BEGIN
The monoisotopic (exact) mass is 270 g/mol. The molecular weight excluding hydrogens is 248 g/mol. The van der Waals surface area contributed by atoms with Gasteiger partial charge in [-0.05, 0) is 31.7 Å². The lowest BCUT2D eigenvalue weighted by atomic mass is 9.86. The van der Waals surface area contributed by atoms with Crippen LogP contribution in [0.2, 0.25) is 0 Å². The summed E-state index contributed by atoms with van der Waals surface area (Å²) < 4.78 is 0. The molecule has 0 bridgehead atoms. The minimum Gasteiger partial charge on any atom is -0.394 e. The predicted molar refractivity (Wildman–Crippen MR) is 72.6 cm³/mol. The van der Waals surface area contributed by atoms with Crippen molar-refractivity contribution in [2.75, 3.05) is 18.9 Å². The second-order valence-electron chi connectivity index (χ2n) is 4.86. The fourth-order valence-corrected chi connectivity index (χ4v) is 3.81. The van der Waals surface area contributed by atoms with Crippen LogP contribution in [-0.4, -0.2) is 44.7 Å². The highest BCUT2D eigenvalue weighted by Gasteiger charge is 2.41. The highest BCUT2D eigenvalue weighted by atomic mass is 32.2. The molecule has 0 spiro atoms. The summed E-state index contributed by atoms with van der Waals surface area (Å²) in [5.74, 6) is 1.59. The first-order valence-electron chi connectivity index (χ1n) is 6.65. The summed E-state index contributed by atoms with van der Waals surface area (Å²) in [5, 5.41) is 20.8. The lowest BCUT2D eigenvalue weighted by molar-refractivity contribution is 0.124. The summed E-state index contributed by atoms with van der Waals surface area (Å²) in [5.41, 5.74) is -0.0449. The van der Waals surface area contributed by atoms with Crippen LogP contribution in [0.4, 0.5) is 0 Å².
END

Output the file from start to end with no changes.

The monoisotopic (exact) mass is 270 g/mol. The molecular weight excluding hydrogens is 248 g/mol. The van der Waals surface area contributed by atoms with Gasteiger partial charge in [-0.05, 0) is 31.7 Å². The lowest BCUT2D eigenvalue weighted by atomic mass is 9.86. The van der Waals surface area contributed by atoms with Crippen LogP contribution in [0.2, 0.25) is 0 Å². The summed E-state index contributed by atoms with van der Waals surface area (Å²) < 4.78 is 0. The molecule has 0 bridgehead atoms. The minimum Gasteiger partial charge on any atom is -0.394 e. The predicted molar refractivity (Wildman–Crippen MR) is 72.6 cm³/mol. The van der Waals surface area contributed by atoms with Crippen molar-refractivity contribution in [2.75, 3.05) is 18.9 Å². The second-order valence-electron chi connectivity index (χ2n) is 4.86. The fourth-order valence-corrected chi connectivity index (χ4v) is 3.81. The van der Waals surface area contributed by atoms with Crippen LogP contribution in [-0.4, -0.2) is 44.7 Å². The highest BCUT2D eigenvalue weighted by Gasteiger charge is 2.41. The highest BCUT2D eigenvalue weighted by atomic mass is 32.2. The molecule has 0 spiro atoms. The summed E-state index contributed by atoms with van der Waals surface area (Å²) in [5.74, 6) is 1.59. The first-order valence-electron chi connectivity index (χ1n) is 6.65. The summed E-state index contributed by atoms with van der Waals surface area (Å²) in [5, 5.41) is 20.8. The lowest BCUT2D eigenvalue weighted by molar-refractivity contribution is 0.124. The summed E-state index contributed by atoms with van der Waals surface area (Å²) in [5.41, 5.74) is -0.0449. The van der Waals surface area contributed by atoms with Crippen LogP contribution in [0.4, 0.5) is 0 Å².